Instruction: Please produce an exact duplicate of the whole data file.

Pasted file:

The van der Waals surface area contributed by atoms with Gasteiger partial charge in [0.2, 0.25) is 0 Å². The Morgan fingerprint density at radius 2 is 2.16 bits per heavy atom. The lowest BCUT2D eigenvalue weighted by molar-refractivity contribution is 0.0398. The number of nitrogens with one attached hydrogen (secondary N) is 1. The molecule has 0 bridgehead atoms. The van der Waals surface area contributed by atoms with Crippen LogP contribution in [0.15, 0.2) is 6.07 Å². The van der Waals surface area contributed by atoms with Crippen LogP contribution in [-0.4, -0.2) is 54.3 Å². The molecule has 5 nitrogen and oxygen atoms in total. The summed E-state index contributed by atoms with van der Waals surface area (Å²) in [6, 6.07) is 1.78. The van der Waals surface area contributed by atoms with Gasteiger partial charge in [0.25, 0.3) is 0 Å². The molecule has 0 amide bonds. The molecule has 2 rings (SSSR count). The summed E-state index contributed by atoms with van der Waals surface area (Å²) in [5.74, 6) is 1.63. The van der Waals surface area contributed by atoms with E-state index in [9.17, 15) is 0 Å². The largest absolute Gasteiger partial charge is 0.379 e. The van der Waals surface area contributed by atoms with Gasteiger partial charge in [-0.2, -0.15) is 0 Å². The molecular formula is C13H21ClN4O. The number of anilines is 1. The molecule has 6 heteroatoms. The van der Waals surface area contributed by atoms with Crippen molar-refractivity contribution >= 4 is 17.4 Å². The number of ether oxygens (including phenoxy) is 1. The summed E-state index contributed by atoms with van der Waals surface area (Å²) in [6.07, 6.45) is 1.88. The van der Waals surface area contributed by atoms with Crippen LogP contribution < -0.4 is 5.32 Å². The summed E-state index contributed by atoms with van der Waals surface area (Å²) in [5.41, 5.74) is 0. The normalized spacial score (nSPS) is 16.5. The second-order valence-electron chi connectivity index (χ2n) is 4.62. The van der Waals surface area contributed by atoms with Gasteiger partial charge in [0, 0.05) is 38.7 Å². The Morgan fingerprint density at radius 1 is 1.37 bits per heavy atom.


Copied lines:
The van der Waals surface area contributed by atoms with Gasteiger partial charge in [0.2, 0.25) is 0 Å². The Morgan fingerprint density at radius 2 is 2.16 bits per heavy atom. The lowest BCUT2D eigenvalue weighted by molar-refractivity contribution is 0.0398. The number of nitrogens with one attached hydrogen (secondary N) is 1. The molecule has 0 bridgehead atoms. The van der Waals surface area contributed by atoms with Crippen LogP contribution in [0.15, 0.2) is 6.07 Å². The van der Waals surface area contributed by atoms with Crippen LogP contribution in [-0.4, -0.2) is 54.3 Å². The molecule has 5 nitrogen and oxygen atoms in total. The summed E-state index contributed by atoms with van der Waals surface area (Å²) in [6, 6.07) is 1.78. The van der Waals surface area contributed by atoms with Gasteiger partial charge in [0.25, 0.3) is 0 Å². The molecule has 0 amide bonds. The molecule has 2 rings (SSSR count). The summed E-state index contributed by atoms with van der Waals surface area (Å²) in [5.74, 6) is 1.63. The van der Waals surface area contributed by atoms with E-state index in [9.17, 15) is 0 Å². The largest absolute Gasteiger partial charge is 0.379 e. The van der Waals surface area contributed by atoms with Gasteiger partial charge in [-0.2, -0.15) is 0 Å². The molecular formula is C13H21ClN4O. The number of anilines is 1. The molecule has 6 heteroatoms. The van der Waals surface area contributed by atoms with Crippen molar-refractivity contribution >= 4 is 17.4 Å². The number of ether oxygens (including phenoxy) is 1. The summed E-state index contributed by atoms with van der Waals surface area (Å²) in [6.07, 6.45) is 1.88. The van der Waals surface area contributed by atoms with Crippen LogP contribution < -0.4 is 5.32 Å². The summed E-state index contributed by atoms with van der Waals surface area (Å²) in [5.41, 5.74) is 0. The normalized spacial score (nSPS) is 16.5. The second-order valence-electron chi connectivity index (χ2n) is 4.62. The van der Waals surface area contributed by atoms with Gasteiger partial charge in [0, 0.05) is 38.7 Å². The Morgan fingerprint density at radius 1 is 1.37 bits per heavy atom.